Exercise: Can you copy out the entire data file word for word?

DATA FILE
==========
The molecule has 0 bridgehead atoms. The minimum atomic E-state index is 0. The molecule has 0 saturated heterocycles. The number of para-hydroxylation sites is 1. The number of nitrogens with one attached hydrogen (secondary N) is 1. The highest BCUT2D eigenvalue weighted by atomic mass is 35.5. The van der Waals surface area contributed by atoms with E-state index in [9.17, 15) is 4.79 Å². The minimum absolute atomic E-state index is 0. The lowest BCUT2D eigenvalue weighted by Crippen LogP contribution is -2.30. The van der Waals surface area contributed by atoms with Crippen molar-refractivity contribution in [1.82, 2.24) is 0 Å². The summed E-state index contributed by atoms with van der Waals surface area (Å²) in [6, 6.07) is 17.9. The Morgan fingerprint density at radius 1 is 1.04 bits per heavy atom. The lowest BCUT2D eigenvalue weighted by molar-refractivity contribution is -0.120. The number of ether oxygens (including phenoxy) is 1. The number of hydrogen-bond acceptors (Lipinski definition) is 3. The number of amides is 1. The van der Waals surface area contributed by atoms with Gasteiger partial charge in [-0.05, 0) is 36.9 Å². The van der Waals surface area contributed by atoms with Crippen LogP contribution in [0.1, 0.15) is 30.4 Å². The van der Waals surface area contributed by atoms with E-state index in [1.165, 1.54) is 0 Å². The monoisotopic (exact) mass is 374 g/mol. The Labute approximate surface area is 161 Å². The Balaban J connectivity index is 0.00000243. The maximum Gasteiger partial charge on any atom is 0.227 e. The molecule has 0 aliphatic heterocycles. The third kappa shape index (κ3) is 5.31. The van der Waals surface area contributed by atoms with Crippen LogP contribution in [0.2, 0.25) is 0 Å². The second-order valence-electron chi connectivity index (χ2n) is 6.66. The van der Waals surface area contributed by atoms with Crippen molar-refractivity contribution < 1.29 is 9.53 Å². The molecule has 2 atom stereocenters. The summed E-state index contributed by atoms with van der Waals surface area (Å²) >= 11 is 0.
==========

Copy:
The molecule has 0 bridgehead atoms. The minimum atomic E-state index is 0. The molecule has 0 saturated heterocycles. The number of para-hydroxylation sites is 1. The number of nitrogens with one attached hydrogen (secondary N) is 1. The highest BCUT2D eigenvalue weighted by atomic mass is 35.5. The van der Waals surface area contributed by atoms with E-state index in [9.17, 15) is 4.79 Å². The minimum absolute atomic E-state index is 0. The lowest BCUT2D eigenvalue weighted by Crippen LogP contribution is -2.30. The van der Waals surface area contributed by atoms with Crippen molar-refractivity contribution in [1.82, 2.24) is 0 Å². The summed E-state index contributed by atoms with van der Waals surface area (Å²) in [6, 6.07) is 17.9. The Morgan fingerprint density at radius 1 is 1.04 bits per heavy atom. The lowest BCUT2D eigenvalue weighted by molar-refractivity contribution is -0.120. The number of ether oxygens (including phenoxy) is 1. The number of hydrogen-bond acceptors (Lipinski definition) is 3. The number of amides is 1. The van der Waals surface area contributed by atoms with Gasteiger partial charge in [-0.05, 0) is 36.9 Å². The van der Waals surface area contributed by atoms with Crippen LogP contribution in [0.1, 0.15) is 30.4 Å². The van der Waals surface area contributed by atoms with E-state index in [1.165, 1.54) is 0 Å². The monoisotopic (exact) mass is 374 g/mol. The Labute approximate surface area is 161 Å². The Balaban J connectivity index is 0.00000243. The maximum Gasteiger partial charge on any atom is 0.227 e. The molecule has 0 aliphatic heterocycles. The third kappa shape index (κ3) is 5.31. The van der Waals surface area contributed by atoms with Crippen LogP contribution in [0.2, 0.25) is 0 Å². The second-order valence-electron chi connectivity index (χ2n) is 6.66. The van der Waals surface area contributed by atoms with Crippen molar-refractivity contribution < 1.29 is 9.53 Å². The molecule has 2 atom stereocenters. The summed E-state index contributed by atoms with van der Waals surface area (Å²) >= 11 is 0.